Monday, 29 September 2008


Following a failed séance, a woman agitated a mop in a bucket of hot disinfectant before swishing it across the creaky room’s bare floorboards. Her name was Sharon Platt. She was overweight, dressed in a khaki sarong, a bin liner wrapped across her breasts, as she savagely swiped the already clean floor, listening through headphones to a military brass band. Glancing through her window, Sharon noticed the wig tunnel was on fire and immediately thought of ringing the fire brigade, but, then, she thought, somebody would already have done so. She was right as a matter of fact and this is what happened:
Person ringing the fire brigade, ‘This is an emergency—the wig tunnel’s on fire!’
Fire brigade, ‘Wig tunnel on the Kafka estate, is that?’
‘That’s right only you’d better hurry. There’s loads of smoke coming out and you know what they say…’
‘Yes, they say, “There’s no smoke without fire” and we say there’s no fire without us on the end of a well-aimed hose!’
Hoses were indeed used to extinguish the attention-grabbing fire in the wig tunnel. So, Sharon, now she was able to without distraction, resumed her frantic floor mopping after mopping her sweaty brow, soaking, in the process, the sleeve of her jumper.
One hour, Sharon’s mop caught on a nail protruding from one of the floorboards. Cursing, she elbowed a hole in the plaster and lathe wall she stood too close to and cursed again at the mess on the floor she’d accidentally created. Frustrated, she rent her hair. In need of shelter, she rented the room that, now, provided a source of gloom; she felt the floor would never get clean. Her eyes rose to the ceiling as she cupped her hands in a gesture of supplication. It could do with another coat of white gloss she mused, despite having had four coats the previous week. Behind the skirting boards, sounds of radioactive mice explosions startled her into placing a fiercer grip on her mop’s handle.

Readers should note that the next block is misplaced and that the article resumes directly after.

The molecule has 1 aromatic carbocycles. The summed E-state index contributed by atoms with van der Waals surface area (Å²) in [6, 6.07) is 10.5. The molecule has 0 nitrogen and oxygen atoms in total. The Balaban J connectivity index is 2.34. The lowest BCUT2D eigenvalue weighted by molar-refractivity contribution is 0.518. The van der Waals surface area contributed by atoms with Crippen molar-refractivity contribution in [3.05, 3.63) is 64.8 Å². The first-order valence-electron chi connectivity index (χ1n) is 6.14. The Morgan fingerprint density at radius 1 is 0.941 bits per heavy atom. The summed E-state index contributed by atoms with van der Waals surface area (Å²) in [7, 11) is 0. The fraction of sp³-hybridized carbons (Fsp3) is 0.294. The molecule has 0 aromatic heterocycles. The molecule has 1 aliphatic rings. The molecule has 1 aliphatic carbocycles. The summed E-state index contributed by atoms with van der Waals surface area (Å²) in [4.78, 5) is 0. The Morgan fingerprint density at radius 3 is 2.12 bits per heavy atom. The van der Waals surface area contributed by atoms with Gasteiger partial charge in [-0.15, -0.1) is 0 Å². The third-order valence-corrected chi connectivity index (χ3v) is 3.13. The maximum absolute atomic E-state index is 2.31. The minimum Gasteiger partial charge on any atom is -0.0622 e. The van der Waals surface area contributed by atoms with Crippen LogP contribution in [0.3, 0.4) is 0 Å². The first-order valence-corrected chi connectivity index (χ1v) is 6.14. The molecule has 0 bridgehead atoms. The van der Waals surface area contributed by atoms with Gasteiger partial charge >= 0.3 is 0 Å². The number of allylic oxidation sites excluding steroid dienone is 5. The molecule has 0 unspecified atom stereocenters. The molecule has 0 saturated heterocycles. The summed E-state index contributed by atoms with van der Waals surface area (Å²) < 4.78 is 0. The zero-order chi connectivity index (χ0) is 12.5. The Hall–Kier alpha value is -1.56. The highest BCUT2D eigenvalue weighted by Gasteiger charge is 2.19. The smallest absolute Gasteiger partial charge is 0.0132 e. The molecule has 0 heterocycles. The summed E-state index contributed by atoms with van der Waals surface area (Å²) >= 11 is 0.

Gulliver Trent, window-cleaning barrister, was sent from Kent to check distances between emptied shelves in Croydon premises. He used this work to focus his attention away from his arthritis, which agonisingly preoccupied him. In his leisure time, he sought the company of traffic wardens. They were cool he thought and he liked their attitude, often taking drugs and drinking with them. Gulliver sent photographs of some empty shelves he’d measured the distance between to the DVLC, along with a thank you card for traffic wardens. Apart from his affinity with traffic wardens, Gulliver was close to a giraffe-neck-width-guesser from Hull, who died in an accident with some thin ice. Gulliver was devastated and organised the explosion of a shopping trolley next to a parking meter in Hull by way of a farewell tribute. He also persuaded nearly ten local traffic wardens to hold a brief vigil at this site. People close to Gulliver attributed his subsequently odd behaviour to the tragic loss of his friend. On one occasion, he’d disrupted a backgammon championship being held in East Croydon by attending as a pun—with a piece of rotting gammon selotaped to his back. The fish created such an appalling smell, that everyone associated with him, that no one would associate with him, except, of course, for loyal traffic wardens.

To read The Traffic Wardens' Arms in entirety visit: (Simply find in the links below and click)

Wednesday, 17 September 2008


David Blunkett’s blankets are just what he needs
For working undercover,
Gathering evidence, exposing Gordon Brown acting the clown,
But if Blunkett sat an exam he’d flunk it!
So, I doubt we’ll see G.B stepping down.

David Cameron’s checking the camera’s on,
Before each smile or frown.
While Boris Johnson, as Bo-Jo,
Really goes to town,
Hopefully, wearing a stab-proof vest.

Alistair Darling’s behaviour’s obstructive,
Parking his car blocking the entrance to the House of Commons
And refusing to budge it.

Talk of taxes and furtive faxes,
Fiddling expenses and over investing in the country’s defences,
Engages our politicians and their underlings.

MPs’ clichés include their calls on others to, ‘implement proposals’
And, ‘launch full-scale public enquiries,’ into things.
They’re also known for phrases ending with, ‘taxpayers money’
And having extra-marital flings.

Some people think MPs are mere puppets,
But it’s hard to see their strings.
There are hundreds of MPs and two and a half political parties of note,
To govern an approximate population of sixty million people,
A fraction of who vote.

Elected leaders, interchangeable with ejected bleeders,
Saturate the media and gloat.
MPs have won their seats,
But, I think, they’ve missed the boat!